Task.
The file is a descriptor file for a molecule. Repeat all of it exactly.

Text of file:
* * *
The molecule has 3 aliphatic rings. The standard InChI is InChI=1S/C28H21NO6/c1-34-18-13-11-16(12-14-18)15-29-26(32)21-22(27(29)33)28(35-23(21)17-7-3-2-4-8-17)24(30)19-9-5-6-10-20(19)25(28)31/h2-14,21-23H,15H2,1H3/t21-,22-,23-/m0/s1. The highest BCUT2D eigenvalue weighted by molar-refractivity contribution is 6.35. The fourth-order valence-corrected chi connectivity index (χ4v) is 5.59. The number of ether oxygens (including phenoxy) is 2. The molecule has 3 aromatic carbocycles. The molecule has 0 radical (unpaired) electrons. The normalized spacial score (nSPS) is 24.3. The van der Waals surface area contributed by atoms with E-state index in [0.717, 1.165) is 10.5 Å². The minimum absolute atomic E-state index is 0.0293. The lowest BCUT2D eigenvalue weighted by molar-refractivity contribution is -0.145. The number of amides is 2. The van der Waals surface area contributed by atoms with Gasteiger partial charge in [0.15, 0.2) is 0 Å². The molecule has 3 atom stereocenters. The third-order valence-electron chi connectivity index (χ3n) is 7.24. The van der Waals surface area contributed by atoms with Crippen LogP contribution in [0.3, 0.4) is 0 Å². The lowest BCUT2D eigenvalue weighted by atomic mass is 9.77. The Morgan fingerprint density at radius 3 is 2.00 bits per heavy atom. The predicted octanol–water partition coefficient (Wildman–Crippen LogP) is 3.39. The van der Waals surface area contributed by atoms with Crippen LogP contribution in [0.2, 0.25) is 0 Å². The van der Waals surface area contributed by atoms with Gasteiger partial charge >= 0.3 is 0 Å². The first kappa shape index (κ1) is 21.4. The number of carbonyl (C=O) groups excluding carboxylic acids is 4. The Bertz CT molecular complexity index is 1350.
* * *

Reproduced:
The molecule has 3 aliphatic rings. The standard InChI is InChI=1S/C28H21NO6/c1-34-18-13-11-16(12-14-18)15-29-26(32)21-22(27(29)33)28(35-23(21)17-7-3-2-4-8-17)24(30)19-9-5-6-10-20(19)25(28)31/h2-14,21-23H,15H2,1H3/t21-,22-,23-/m0/s1. The highest BCUT2D eigenvalue weighted by molar-refractivity contribution is 6.35. The fourth-order valence-corrected chi connectivity index (χ4v) is 5.59. The number of ether oxygens (including phenoxy) is 2. The molecule has 3 aromatic carbocycles. The molecule has 0 radical (unpaired) electrons. The normalized spacial score (nSPS) is 24.3. The van der Waals surface area contributed by atoms with E-state index in [0.717, 1.165) is 10.5 Å². The minimum absolute atomic E-state index is 0.0293. The lowest BCUT2D eigenvalue weighted by molar-refractivity contribution is -0.145. The number of amides is 2. The van der Waals surface area contributed by atoms with Gasteiger partial charge in [0.15, 0.2) is 0 Å². The molecule has 3 atom stereocenters. The third-order valence-electron chi connectivity index (χ3n) is 7.24. The van der Waals surface area contributed by atoms with Crippen LogP contribution in [0.3, 0.4) is 0 Å². The lowest BCUT2D eigenvalue weighted by atomic mass is 9.77. The Morgan fingerprint density at radius 3 is 2.00 bits per heavy atom. The predicted octanol–water partition coefficient (Wildman–Crippen LogP) is 3.39. The van der Waals surface area contributed by atoms with Crippen LogP contribution in [0.2, 0.25) is 0 Å². The van der Waals surface area contributed by atoms with Gasteiger partial charge >= 0.3 is 0 Å². The first kappa shape index (κ1) is 21.4. The number of carbonyl (C=O) groups excluding carboxylic acids is 4. The Bertz CT molecular complexity index is 1350.